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Children sit and wait to start their first day of school Aug. 26, 2013, Incirlik Air Base, Turkey. Classes at the school have been suspended since March 9, 2013, a day before the base was placed on complete lockdown. Classes could resume next week.

Children sit and wait to start their first day of school Aug. 26, 2013, Incirlik Air Base, Turkey. Classes at the school have been suspended since March 9, 2013, a day before the base was placed on complete lockdown. Classes could resume next week. ( Nicole Sikorski/U.S. Air Force )

KAISERSLAUTERN, Germany — Defense Department school students in Incirlik, Turkey, could return to class next week, almost three weeks after the base decided to close the school over force-protection concerns.

The tense security situation in Turkey prompted the Air Force to place Incirlik Air Base under Force Protection Condition Delta, the military’s highest security level, on March 10, officials said. Students were sent home from classes at noon on March 9, several parents told Stars and Stripes.

Force Protection Condition Delta usually applies in the immediate area of a terrorist attack or when intelligence has been received that terrorist action against a specific location or person is imminent, according to Air Force antiterrorism experts. With the higher force-protection condition, all U.S. military personnel at Incirlik “are on lockdown,” said Master Sgt. Jess Harvey, a spokesman for U.S. Air Forces in Europe–Air Forces Africa. “They’re all required to stay on base.”

The decision to suspend classes for some 280 students at Incirlik Elementary/High School — which includes pre-kindergarten through grade 12 — was made by the installation commander, Air Force and school officials said Thursday.

People familiar with the school, who were unauthorized to speak on the record, said classes were expected to resume next week at locations on base other than the current school building.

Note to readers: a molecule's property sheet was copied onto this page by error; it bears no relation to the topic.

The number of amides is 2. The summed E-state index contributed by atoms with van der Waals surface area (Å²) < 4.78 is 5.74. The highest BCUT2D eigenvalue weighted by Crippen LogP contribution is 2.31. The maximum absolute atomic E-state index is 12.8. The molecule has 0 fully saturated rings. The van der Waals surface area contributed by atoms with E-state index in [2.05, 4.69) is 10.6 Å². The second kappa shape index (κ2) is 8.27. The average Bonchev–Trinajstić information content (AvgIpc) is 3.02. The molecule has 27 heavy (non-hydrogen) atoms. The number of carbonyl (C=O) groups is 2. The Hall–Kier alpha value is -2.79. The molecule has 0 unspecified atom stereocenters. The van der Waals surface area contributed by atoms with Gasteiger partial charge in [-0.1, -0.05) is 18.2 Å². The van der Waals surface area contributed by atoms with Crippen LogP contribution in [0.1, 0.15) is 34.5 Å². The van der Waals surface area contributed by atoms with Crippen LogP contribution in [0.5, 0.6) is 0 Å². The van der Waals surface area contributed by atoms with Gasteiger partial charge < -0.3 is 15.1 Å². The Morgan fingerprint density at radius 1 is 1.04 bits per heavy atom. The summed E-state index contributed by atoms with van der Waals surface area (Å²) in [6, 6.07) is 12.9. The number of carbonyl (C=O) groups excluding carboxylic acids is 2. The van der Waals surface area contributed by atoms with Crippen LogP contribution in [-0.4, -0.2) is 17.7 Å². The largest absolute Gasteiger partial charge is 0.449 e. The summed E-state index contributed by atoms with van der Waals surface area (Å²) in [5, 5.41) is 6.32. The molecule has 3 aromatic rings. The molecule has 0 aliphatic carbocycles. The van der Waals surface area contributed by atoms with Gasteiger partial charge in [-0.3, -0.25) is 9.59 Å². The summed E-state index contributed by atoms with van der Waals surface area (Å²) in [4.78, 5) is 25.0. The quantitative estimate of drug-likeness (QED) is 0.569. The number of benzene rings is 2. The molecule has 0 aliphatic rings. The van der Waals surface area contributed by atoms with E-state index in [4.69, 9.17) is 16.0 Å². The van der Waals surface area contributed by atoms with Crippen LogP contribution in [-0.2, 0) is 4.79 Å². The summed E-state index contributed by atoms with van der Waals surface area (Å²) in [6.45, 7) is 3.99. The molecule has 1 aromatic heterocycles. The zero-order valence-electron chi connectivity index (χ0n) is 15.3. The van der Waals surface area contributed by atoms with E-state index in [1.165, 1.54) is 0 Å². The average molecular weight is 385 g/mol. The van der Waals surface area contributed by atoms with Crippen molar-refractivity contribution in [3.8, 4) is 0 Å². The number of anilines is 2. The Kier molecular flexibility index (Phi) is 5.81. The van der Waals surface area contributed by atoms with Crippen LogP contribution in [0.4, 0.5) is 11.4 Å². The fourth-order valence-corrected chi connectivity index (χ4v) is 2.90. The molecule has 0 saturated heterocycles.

It’s not certain whether the school will open again this school year. But Harvey called the closure “a temporary measure.”

“Everything they’re doing right now is just a safety precaution to keep the people safe,” he said.

Students and teachers are still required to complete schoolwork in the interim.

“They’re finding creative ways to get these students through the end of the school year,” Harvey said.

Those range from “packets of work sent home to online and virtual solutions,” said Will Griffin, Department of Defense Education Activity-Europe spokesman.

Griffin said that school safety and security officers coordinate with command officials to review anti-terrorism procedures and measures so they can ensure that school employees, students and parents are aware of what to do in an emergency.

“At the end of the day, what’s most important to us is the safety and security of our students,” he said.

Turkey has been hit with a series of terrorist attacks in recent months, with high-profile bombings in Istanbul, Ankara and southern Turkey. Last week, the State Department issued its latest travel warning for Turkey, advising of increased threats from terrorist groups and urging U.S. citizens to avoid traveling to the country’s south.

Incirlik is located in Adana, one of the largest cities in Turkey, in the country’s southern region.

The U.S. European Command has had a continuing travel restriction to the country, where visits require general officer approval.

svan.jennifer@stripes.com

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Jennifer reports on the U.S. military from Kaiserslautern, Germany, where she writes about the Air Force, Army and DODEA schools. She’s had previous assignments for Stars and Stripes in Japan, reporting from Yokota and Misawa air bases. Before Stripes, she worked for daily newspapers in Wyoming and Colorado. She’s a graduate of the College of William and Mary in Virginia.
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